Resigning

Making the decision to hand in your notice can be a difficult decision. If you’re still deciding whether or not to resign, visit our career planning advice page for help.

If you’ve made the decision to leave, there are some formalities you will need to go through. The information below is designed to give you an insight to the resignation process and how best to handle it.

Before you resign

Ahead of handing in your resignation, you might need to check your contract/terms of employment to see how much notice you are obliged to give. If you have already found another job, make sure that your new employer is aware of the date that you are available from, to manage their expectations.

To manage your own expectations, you might want to read up on how your employer deals with final salary entitlement and holiday allowance so that you know what your last pay packet is likely to be.
 

Writing your resignation letter

The two main things you should include in your letter are a reference to the position you are resigning from and the date you intend to leave. In addition, you may like to reflect on what you have enjoyed about the role and how much you have learned. Ensure your letter is professionally worded and concise.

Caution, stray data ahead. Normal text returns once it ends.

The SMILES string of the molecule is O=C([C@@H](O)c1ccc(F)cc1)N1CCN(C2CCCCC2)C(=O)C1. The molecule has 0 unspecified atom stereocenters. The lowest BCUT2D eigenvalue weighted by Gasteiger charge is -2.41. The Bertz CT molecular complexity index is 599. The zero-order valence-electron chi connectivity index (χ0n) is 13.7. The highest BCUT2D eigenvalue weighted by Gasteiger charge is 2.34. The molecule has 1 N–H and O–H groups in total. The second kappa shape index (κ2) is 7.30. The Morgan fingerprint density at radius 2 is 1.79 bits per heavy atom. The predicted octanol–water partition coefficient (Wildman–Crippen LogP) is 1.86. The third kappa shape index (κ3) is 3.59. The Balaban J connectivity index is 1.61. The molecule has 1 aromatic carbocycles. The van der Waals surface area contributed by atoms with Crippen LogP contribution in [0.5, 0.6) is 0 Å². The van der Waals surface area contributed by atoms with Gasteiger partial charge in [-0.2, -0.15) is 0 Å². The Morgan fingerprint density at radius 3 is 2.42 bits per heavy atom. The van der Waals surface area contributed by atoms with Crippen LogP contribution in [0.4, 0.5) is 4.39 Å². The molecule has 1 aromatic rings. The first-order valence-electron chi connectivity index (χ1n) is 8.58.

Exit interviews

Once you have handed in your notice (i.e. given you employer your resignation letter), you may be invited to an exit interview. This gives your employer the chance to understand your reasons for leaving and evaluate if there is anything they could improve upon.

Be honest with your feedback as your comments could influence positive changes within the company which could benefit your colleagues.
Where possible, avoid any negative comments, and keep statements factual and objective. Your aim is to leave the meeting on a positive and amicable note, with an agreed leaving date.
 

Counter offers

Your employer may use your exit interview as an opportunity to offer you a promotion or a salary increase to encourage you to stay with the company. More money or greater responsibility may not influence your decision if you are genuinely unhappy with the company or the direction your career is taking. However, if you feel that your reasons for leaving could be overcome, then you could consider a counter-offer as a way to avoid the upheaval of changing jobs. If you are offered a desirable incentive which you want to accept, make sure your employer puts the counter offer in writing before you officially agree to stay.
 

Leave on good terms

It’s important to remain professional throughout the resignation process. Maintaining a positive relationship with your manager and colleagues will make working your notice period much easier and could allow you to return to this employer in the future.

 

 

Back to top